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NCJRS Abstract

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NCJ Number: 141912 Find in a Library
Title: TIGHT SPACE, TIGHT DEADLINE
Journal: Compiler  Volume:12  Issue:4  Dated:(Winter 1993)  Pages:complete issue
Editor(s): K P Morrison
Date Published: 1993
Page Count: 20
Sponsoring Agency: National Institute of Justice/
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Sale Source: National Institute of Justice/
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NCJRS Photocopy Services
Box 6000
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United States of America
Document: PDF
Type: Legislation/Policy Analysis
Format: Article
Language: English
Country: United States of America
Annotation: Prison crowding in Illinois has reached crisis proportions, and correctional officials project that prisons will run out of room for new inmates by July 1994 if significant changes are not made.
Abstract: To identify some of these changes, the Illinois governor has created a 29-member Task Force on Crime and Corrections to identify promising approaches for easing the current crisis and for implementing long-term changes. The adult prison population in Illinois has nearly tripled over the last 15 years, and Illinois prisons currently house nearly 32,000 inmates in a system originally designed to handle only about 20,000. Given the magnitude of such overcrowding, the Task Force on Crime and Corrections has two jobs. One is to develop a plan for the future that will reduce crowding by lowering recidivism and promoting inmate rehabilitation. The other is more immediate, to ease the pressure on State prisons. The task force has discussed increasing the number of offenders placed on electronic detention and the use of boot camps. An important task force focus has also been on the development of sanctions that fall somewhere between fines and probation on the one hand and institutionalization on the other. In addition, the task force is looking at ways to expand the correctional industries program in Illinois prisons, in cooperation with the private sector. Attention is additionally being directed toward drug abuse and violent crime prevention.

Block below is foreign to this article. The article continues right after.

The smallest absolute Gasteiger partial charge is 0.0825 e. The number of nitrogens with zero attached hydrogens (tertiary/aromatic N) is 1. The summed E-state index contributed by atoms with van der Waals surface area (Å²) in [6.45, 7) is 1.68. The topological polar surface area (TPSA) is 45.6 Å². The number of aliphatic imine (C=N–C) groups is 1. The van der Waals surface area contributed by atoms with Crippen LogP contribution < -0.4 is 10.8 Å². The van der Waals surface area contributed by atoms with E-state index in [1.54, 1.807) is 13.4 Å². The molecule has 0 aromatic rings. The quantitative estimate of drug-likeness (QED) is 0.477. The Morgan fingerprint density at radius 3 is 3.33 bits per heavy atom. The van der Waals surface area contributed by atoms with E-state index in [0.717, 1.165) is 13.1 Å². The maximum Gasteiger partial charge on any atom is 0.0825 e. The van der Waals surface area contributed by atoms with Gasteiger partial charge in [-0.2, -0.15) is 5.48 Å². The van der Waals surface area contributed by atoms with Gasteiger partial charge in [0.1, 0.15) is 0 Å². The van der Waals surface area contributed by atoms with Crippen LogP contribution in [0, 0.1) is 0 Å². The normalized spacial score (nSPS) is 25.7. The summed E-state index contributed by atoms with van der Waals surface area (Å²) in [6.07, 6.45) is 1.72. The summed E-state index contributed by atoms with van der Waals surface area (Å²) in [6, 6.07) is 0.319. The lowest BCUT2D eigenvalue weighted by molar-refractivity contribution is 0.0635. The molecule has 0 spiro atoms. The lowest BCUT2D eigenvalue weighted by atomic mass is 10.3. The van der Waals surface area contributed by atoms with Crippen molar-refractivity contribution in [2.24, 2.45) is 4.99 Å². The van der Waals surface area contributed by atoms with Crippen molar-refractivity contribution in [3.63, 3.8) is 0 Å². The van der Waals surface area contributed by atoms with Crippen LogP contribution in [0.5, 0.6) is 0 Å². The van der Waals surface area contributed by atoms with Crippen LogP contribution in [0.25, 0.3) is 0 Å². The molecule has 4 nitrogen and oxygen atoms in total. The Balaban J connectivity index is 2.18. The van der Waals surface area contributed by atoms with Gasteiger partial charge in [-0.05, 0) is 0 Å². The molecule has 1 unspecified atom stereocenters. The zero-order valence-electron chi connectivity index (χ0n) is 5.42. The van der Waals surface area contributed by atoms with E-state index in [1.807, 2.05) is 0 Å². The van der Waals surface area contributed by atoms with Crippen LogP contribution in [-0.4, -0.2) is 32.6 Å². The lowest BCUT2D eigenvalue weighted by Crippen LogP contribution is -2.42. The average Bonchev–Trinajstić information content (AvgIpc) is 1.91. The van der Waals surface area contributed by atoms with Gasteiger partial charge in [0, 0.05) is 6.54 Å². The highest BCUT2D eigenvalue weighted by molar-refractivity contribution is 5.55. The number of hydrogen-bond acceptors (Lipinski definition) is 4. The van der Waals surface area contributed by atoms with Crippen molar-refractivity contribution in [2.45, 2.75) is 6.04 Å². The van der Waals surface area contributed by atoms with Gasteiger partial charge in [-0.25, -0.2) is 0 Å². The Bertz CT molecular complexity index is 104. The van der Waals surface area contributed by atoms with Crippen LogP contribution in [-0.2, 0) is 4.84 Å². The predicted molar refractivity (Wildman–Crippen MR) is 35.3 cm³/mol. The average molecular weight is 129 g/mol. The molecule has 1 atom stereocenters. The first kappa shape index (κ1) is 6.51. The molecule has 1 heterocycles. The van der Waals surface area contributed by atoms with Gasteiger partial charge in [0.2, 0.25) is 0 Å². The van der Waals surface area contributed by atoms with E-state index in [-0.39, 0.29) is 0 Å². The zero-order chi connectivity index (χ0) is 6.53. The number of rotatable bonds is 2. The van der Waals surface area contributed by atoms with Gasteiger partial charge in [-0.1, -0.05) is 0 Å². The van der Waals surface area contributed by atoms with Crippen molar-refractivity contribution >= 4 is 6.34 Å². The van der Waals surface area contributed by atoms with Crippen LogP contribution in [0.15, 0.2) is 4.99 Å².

Main Term(s): Prison overcrowding
Index Term(s): Alternatives to institutionalization; Correctional industries; Electronic monitoring of offenders; Illinois; Shock incarceration programs
To cite this abstract, use the following link:
http://www.ncjrs.gov/App/publications/abstract.aspx?ID=141912

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